Market for Personal Gene Scans Raises Questions

For the price of a good men's suit, a batch of new services will scan your genes and spot potential health risks, from cancer to lower back pain.

It's the business world's answer to a deluge of new genetic discoveries pouring forth from scientists' labs.

Key investors in two of the companies, 23andMe Inc. and Navigenics Inc., are among the biggest names in new technology.

But some analysts and investors wonder if consumers are ready to trust these startups when their own fine print warns against using their information to make serious medical decisions.

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"I am a bit skeptical that many people are going to pay $1,000 for information that's not very useful just for entertainment value," said Douglas M. Fambrough, a biotech venture capitalist with Oxford Bioscience Partners in Boston.

"I would say that getting your whole genome sequenced is really at this point just a vanity exercise."

Most of these direct-to-consumer services don't actually scan all 3 billion letters of an individual's DNA — although Knome of Cambridge, Mass., will for $350,000.

Many more will search for specific genes or clues to your family history for a few hundred dollars.

But some serious money has been invested in three companies that charge about $1,000 to $2,000 for an analysis of 500,000 to 2 million points where research suggests connections to specific health conditions.

To take the test, customers get simple kits for taking saliva samples that the companies then analyze. After a few weeks, customers can log into secure Web sites to view possible health risks embedded in their genes.

With that information in hand, patients have a powerful tool for homing in on potential medical problems before they show up, said Mari Baker, president and chief executive of Redwood Shores-based Navigenics.

"Our goal as a company is to improve health outcomes," said Baker. "This isn't about genetic curiosity."

When it launches in April, Navigenics will offer clients a scan of 2 million genetic markers, along with counseling from experts on how to interpret the results.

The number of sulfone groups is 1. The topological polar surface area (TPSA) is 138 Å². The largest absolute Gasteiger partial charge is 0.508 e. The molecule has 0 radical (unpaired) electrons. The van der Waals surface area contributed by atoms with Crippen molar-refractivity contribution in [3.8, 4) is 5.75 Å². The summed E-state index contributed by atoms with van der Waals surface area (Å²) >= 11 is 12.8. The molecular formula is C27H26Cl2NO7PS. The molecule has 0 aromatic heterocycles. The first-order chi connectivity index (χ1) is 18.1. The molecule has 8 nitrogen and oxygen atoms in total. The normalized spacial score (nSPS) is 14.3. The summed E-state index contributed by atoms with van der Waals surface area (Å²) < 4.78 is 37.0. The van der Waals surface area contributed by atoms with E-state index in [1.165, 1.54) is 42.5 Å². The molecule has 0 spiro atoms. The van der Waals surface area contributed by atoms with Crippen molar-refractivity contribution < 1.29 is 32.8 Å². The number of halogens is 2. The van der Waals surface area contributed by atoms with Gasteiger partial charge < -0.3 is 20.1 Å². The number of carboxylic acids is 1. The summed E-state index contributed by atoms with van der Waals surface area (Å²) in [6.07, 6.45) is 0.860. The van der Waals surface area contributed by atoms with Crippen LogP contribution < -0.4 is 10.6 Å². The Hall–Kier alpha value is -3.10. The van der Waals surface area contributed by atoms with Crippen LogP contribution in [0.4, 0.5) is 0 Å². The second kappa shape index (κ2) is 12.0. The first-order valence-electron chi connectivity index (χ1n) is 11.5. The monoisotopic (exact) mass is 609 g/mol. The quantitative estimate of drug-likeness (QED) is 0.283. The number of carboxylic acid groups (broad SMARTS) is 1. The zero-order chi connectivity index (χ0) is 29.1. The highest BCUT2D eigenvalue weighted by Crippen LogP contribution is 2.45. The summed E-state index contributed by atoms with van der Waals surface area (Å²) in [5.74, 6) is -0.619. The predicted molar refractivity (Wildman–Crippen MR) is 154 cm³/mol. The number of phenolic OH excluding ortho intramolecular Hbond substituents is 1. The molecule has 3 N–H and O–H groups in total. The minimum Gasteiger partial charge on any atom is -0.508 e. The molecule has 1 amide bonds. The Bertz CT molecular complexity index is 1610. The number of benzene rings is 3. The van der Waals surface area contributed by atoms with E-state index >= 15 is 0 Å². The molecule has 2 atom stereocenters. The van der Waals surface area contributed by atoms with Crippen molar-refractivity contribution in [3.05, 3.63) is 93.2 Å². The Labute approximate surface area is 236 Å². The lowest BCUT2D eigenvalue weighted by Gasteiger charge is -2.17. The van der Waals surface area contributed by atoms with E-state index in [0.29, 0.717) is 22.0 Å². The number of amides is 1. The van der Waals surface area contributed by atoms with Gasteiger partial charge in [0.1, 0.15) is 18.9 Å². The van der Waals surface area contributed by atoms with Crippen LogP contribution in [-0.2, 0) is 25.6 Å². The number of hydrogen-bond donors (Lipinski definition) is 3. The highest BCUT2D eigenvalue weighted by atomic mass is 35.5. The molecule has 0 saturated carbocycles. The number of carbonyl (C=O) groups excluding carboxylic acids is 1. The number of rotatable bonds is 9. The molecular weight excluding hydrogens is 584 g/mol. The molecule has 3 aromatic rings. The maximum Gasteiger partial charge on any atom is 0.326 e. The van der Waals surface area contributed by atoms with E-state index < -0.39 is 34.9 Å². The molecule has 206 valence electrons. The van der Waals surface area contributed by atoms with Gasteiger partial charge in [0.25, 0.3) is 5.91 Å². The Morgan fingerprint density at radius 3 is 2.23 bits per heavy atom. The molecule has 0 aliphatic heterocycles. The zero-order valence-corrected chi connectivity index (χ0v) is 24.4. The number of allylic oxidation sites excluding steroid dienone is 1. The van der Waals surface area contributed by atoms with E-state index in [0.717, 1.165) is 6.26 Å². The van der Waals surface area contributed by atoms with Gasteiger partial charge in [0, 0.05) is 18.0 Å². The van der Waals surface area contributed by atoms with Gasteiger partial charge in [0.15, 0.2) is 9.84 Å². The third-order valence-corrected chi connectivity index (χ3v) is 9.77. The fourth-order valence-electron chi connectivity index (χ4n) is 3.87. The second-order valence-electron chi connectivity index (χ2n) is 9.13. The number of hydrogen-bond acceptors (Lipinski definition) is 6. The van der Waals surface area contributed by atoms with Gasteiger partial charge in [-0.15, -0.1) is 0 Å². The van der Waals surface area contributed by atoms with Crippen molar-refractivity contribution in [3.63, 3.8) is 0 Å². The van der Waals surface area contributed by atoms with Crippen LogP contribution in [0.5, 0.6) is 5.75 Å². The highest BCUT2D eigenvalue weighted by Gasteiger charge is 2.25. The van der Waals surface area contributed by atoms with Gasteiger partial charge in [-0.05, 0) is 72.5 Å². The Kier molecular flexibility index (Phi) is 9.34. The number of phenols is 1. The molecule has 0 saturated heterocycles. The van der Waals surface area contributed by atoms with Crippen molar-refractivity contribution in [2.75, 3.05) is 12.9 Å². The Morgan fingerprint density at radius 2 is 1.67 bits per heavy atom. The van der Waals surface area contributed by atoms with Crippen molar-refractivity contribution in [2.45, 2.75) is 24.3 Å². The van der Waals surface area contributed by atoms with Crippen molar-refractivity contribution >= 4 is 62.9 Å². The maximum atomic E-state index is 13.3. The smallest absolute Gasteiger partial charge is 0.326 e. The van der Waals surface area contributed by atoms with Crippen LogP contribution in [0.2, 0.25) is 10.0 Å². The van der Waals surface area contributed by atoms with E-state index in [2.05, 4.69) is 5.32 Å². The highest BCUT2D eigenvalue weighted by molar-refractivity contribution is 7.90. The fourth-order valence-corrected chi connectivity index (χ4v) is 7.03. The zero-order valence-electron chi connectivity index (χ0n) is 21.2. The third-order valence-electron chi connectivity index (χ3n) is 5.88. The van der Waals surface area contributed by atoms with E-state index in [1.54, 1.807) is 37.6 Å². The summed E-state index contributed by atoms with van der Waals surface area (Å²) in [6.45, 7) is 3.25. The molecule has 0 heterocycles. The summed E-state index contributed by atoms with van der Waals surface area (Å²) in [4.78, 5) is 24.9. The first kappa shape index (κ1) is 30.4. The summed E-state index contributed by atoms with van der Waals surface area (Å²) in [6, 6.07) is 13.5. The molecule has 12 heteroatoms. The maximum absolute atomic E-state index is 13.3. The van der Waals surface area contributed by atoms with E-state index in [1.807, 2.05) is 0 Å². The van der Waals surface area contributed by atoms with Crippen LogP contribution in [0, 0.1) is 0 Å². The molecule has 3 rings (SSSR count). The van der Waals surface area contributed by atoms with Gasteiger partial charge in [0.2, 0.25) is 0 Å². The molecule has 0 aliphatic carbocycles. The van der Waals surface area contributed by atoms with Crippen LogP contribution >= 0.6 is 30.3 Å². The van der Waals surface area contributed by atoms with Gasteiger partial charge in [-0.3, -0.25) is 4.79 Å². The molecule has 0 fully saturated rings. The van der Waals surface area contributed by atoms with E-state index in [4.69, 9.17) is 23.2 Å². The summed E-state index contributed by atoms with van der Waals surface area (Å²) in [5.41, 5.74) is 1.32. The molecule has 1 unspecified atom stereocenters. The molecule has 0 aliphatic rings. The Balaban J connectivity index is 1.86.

The Navigenics service costs $2,500 for the initial scan along with a year's worth of counseling and updates on the latest research. After the first year, customers can pay a $250 annual subscription fee for updates on new discoveries related to their own genes.

A disclaimer on Navigenics' Web site emphasizes that the company doesn't give medical advice. It warns customers not to make any health care decisions based on their genetic information without consulting a doctor.

In recent months, debate has swirled over whether patients will heed that caution. Even if they do, most physicians lack training in how to interpret unverified results from these almost wholly unregulated businesses.

A recent editorial published in the New England Journal of Medicine urged doctors to advise skepticism about the companies' tests.

Research into genetic risk is still in its earliest stages, wrote the editorial's three authors — a prominent Harvard cancer prevention researcher, the head of genomic public health at the Centers for Disease Control and Prevention and the journal's editor-in-chief.

"For the patient asking whether these services provide information that is useful for disease avoidance," the authors wrote, "the prudent answer is 'Not now — ask again in a few years."'

Nevertheless, the biggest names in Silicon Valley are betting serious money on these startups. They're expecting these businesses to give them a jump on the consumer side of the personalized medicine revolution widely predicted by genetics researchers.